Category Archives: business

How GitHub Uses GitHub to Build GitHub

I wrote a post a while back linking to an interesting video about the culture at GitHub, entitled: Optimizing for Happiness – why you want to go work at Github!.

Since then, i’ve watched a few other interesting talks about the culture and how they work at GitHub and two in particular are worth noting here.

Firstly, Zach Holman, one of the early “Githubbers” recently gave a talk about “How GitHub Uses GitHub to Build GitHub“:

Build features fast. Ship them. That’s what we try to do at GitHub. Our process is the anti-process: what’s the minimum overhead we can put up with to keep our code quality high, all while building features as quickly as possible? It’s not just features, either: faster development means happier developers. This talk will dive into how GitHub uses GitHub: we’ll look at some of our actual Pull Requests, the internal apps we build on our own API, how we plan new features, our Git branching strategies, and lots of tricks we use to get everyone – developers, designers, and everyone else involved with new code. We think it’s a great way to work, and we think it’ll work in your company, too.

You can watch the video here and also check out a series of blog posts he wrote on the same subject.

The second talk i’d recommend I had the pleasure of seeing live at a local conference i’ve attend (DIBI Conference). It’s by Corey Donohoe (@atmos):

The talk will cover the metrics driven approach GitHub uses to analyze performance and growth of our product. It will cover deployment strategies for rapid customer feedback as well as configuration management to ensure reproducibility.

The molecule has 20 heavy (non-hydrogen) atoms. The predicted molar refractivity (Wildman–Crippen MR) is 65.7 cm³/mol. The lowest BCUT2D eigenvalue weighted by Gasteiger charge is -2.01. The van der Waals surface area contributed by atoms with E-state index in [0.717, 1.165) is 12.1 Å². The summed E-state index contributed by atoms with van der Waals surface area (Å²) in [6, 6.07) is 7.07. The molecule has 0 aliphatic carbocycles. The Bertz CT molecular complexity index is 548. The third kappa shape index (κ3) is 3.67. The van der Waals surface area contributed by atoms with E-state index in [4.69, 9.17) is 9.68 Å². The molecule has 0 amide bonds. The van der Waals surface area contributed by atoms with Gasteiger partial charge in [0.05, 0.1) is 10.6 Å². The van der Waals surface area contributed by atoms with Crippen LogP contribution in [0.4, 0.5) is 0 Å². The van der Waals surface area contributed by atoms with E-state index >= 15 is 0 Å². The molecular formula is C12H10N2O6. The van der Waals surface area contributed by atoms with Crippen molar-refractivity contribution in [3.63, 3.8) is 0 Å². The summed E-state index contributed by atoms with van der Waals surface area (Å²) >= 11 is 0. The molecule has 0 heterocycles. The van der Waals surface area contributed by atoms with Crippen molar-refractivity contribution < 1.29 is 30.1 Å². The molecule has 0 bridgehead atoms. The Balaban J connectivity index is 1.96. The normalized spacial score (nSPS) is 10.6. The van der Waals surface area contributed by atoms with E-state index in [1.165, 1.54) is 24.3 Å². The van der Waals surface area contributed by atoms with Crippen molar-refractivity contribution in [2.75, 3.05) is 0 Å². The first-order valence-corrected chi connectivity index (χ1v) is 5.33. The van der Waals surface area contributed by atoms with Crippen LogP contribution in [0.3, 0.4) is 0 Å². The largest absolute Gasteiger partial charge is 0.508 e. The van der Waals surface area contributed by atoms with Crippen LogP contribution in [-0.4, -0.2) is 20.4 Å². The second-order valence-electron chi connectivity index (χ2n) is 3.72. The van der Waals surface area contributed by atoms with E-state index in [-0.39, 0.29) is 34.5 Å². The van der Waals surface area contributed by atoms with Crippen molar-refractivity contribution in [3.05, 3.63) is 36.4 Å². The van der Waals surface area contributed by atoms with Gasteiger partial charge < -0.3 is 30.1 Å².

You can watch the video here.

Both are great talks and well worth a watch.

Optimizing for Happiness – why you want to go work at Github!

If you are a manager or high up in any company then I highly recommend you watch this video of a recent talk by Tom Preston-Werner, co-founder of Github. It’s around an hour in length but I urge you to take the time to watch it – it’s packed full of great advice all the way through.

The way traditional businesses approach the management and organization of creative, intellectual workers is wrong. By throwing away everything that blocks productivity (meetings, deadlines, managers, titles, strict vacation policies, etc) and treating your employees as the responsible adults that they are, huge amounts of potential can be unlocked and employee happiness and retention can be at unprecedented highs. At GitHub we’ve embraced a philosophy that gets things done and strips away policy and procedure in favor of smart decision making and personal responsibility. Come see how we make it work and how you can reap the same benefits in your own company.